Thursday, January 14, 2010

Spring 2010 Sneak Peek: Paul Ruffin: New and Selected Poems

"They bounced down the dusty runway,
Gathered speed, and rose that final time, their shadow sliding over jungle trees, bellies full of New Guinea Thunder Beans, another leg of the journey before them:"

These were the lines that brought 2009 Texas Poet Laureate Paul Ruffin back to writing new poetry after many years.

In May, Texas Christian University Press will publish Ruffin's finest works in Paul Ruffin: New and Selected Poems as part of its Texas Poet Laureate Series.

Here, Ruffin, who is also director of Texas Review Press, talks about inspiration and the writing process. A poem from the forthcoming book, "Nesting," follows.

"When I was advised by TCU Press that they would be bringing out Paul Ruffin: New and Selected Poems as part of their Texas Poet Laureate Series, I was both elated and dismayed. It would be fine indeed to have a book of poems published by such a prestigious press, yes, but where was I going to find twenty or thirty pages of new poems?

"Well, I rummaged through fragments of poems written long ago, and checked to make certain that all my finished poems had been published. I found nothing of any true value in the bits and pieces, and I didn’t have a single finished poem on hand that had not already appeared in a journal and/or book. What to do?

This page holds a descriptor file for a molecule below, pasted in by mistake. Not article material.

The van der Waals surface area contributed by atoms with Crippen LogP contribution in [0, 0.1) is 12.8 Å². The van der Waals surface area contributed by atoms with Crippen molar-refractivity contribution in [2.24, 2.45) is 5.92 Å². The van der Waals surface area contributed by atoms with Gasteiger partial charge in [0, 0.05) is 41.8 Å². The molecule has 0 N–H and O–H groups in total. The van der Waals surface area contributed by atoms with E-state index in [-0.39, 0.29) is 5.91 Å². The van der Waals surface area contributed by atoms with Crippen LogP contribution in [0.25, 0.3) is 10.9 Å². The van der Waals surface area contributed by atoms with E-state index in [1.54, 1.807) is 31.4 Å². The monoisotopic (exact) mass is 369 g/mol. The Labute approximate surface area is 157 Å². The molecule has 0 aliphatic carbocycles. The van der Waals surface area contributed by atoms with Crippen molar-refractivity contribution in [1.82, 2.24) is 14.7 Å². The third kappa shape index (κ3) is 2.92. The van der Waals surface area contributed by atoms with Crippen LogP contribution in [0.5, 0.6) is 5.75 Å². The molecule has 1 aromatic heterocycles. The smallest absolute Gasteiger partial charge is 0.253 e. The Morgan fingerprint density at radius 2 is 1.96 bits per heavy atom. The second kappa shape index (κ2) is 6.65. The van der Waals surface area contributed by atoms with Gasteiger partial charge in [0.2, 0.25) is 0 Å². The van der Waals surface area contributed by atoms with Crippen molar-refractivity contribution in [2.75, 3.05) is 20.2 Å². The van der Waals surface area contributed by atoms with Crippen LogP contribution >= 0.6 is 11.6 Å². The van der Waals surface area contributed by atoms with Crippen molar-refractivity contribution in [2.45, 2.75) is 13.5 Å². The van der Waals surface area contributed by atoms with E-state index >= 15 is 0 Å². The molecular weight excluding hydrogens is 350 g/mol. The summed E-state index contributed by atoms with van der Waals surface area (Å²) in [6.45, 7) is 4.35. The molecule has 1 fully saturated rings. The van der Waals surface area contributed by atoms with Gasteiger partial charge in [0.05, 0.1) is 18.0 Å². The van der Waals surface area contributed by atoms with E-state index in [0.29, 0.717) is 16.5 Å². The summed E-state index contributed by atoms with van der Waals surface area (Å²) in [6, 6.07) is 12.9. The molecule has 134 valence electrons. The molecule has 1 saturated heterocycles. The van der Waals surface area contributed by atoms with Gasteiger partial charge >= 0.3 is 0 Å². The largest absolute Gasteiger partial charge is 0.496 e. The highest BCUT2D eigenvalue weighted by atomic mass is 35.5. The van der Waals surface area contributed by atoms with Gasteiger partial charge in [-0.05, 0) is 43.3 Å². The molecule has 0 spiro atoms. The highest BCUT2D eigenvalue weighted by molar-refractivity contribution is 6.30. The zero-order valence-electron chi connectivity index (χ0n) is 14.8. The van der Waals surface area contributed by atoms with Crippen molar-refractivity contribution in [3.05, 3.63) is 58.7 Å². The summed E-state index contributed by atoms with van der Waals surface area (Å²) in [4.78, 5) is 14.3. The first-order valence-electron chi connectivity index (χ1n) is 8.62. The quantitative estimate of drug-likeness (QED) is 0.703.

"For several days I fretted over my dilemma. I tried finishing some old fragments, but I couldn’t get anything to click. Nothing.

"One morning, around 2:30, I was lying in bed staring at the ceiling, when a notion came to me. I had not been thinking at all about poetry but about my newspaper column for the next week. Sometimes, when I’m really busy and don’t have time to write about something new, I’ll go back five or ten years and find something I really like and run it again—this saves me time and effort, and chances are that those reading my column will not have read that particular piece or will have forgotten it.

"So I was trying to decide whether to run the column on Amelia Earhart or the 3000-year-old mummy who ended up pregnant in a Cairo museum. Both were entertaining, and I had quite a lot of feedback from the mummy piece in particular. Then there was the one on the female diver off the Florida Coast who was sexually assaulted by a 300-pound turtle . . . . And Larry the Lawn Chair Guy, who tethered himself to a bunch of
balloons and realized a life-long dream of flight . . . . And how to eat chicken
backs . . . . Mack Dryden’s version of ancient history . . . . Marilyn Monroe’s
death at the hands of the FBI because she was a vampire . . . .

"The next thing I knew, these lines came to me:

"They bounced down the dusty runway,